With newly-emboldened white supremacists openly spewing hate, both online and in public spaces, people are drawing parallels to the civil rights era of the 1950s and 60s. Many blame President Trump for the recent escalation of overt racism. After the deadly protest in Charlottesville, Trump was hesitant to denounce the white nationalist groups responsible, instead pointing fingers at "very bad people" on "both sides" of the Virginia protests.
Do we know the artist? Should give credit to this brilliance.— melinrogovin (@melinrogovin) August 19, 2017
The artwork was created by Haitian artist Watson Mere, and is titled "My Brothers Keeper."
From Mere's website:
Watson Mere, an artist of Haitian descent with no formal training in art, has been creating art since he was a young child. Until age four, Watson experienced a delay in his speech and could not verbally communicate. His teachers introduced him to art in order to help him fully express himself. This was his beginning.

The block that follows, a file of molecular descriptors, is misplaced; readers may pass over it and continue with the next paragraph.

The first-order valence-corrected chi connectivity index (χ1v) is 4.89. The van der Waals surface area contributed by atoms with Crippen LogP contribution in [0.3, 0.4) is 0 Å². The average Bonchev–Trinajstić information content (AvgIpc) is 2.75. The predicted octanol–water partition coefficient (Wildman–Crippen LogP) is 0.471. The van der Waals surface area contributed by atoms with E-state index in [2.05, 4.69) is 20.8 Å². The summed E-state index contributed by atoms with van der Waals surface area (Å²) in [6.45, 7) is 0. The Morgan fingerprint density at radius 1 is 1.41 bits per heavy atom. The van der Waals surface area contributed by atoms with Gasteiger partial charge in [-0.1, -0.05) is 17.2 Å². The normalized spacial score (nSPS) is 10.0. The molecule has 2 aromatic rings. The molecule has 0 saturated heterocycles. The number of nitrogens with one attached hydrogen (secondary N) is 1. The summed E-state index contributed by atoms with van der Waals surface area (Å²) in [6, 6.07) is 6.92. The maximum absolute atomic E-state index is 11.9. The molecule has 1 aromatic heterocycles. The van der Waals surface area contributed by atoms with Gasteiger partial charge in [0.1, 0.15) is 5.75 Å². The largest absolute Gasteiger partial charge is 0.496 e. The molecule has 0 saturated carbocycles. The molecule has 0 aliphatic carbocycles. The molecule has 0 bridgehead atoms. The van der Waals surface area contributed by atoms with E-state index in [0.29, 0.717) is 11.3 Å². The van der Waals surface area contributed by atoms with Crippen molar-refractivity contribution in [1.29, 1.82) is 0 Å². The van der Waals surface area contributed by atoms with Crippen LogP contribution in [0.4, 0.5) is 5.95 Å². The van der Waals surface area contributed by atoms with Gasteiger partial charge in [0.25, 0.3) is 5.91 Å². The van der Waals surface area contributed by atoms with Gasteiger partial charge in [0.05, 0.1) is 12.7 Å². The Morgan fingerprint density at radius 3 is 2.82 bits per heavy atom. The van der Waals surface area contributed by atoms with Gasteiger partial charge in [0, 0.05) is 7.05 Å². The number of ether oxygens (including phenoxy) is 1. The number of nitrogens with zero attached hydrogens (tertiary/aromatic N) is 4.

When Watson was 11, he was introduced to the computer program, Microsoft Paint. This became his medium.
Watson finds inspiration from the love, struggles, happiness, and pain of the people of the African diaspora. Each piece is designed to spark the viewer's imagination as to interpret the work of art that stands before them. With the screen as his canvas and the mouse as his "brush", Watson meticulously transforms social issues like race, poverty, and religion into extraordinarily rare and unique works of art.This is his passion.
"I hope [my art] allows people to think. I want to inspire them - make them contemplate something. I want to give people something to consider that they don't see on a daily basis. I want to help them think and use their imagination."
I agree it didn't need that, I didn't write it, but I didn't let it get in the way of retweeting an important message.— Gabby Logan (@GabbyLogan) August 19, 2017
You got over 70,000. I guess you underestimate the people who are on the right side of history.— diane (@dtheavenger) August 19, 2017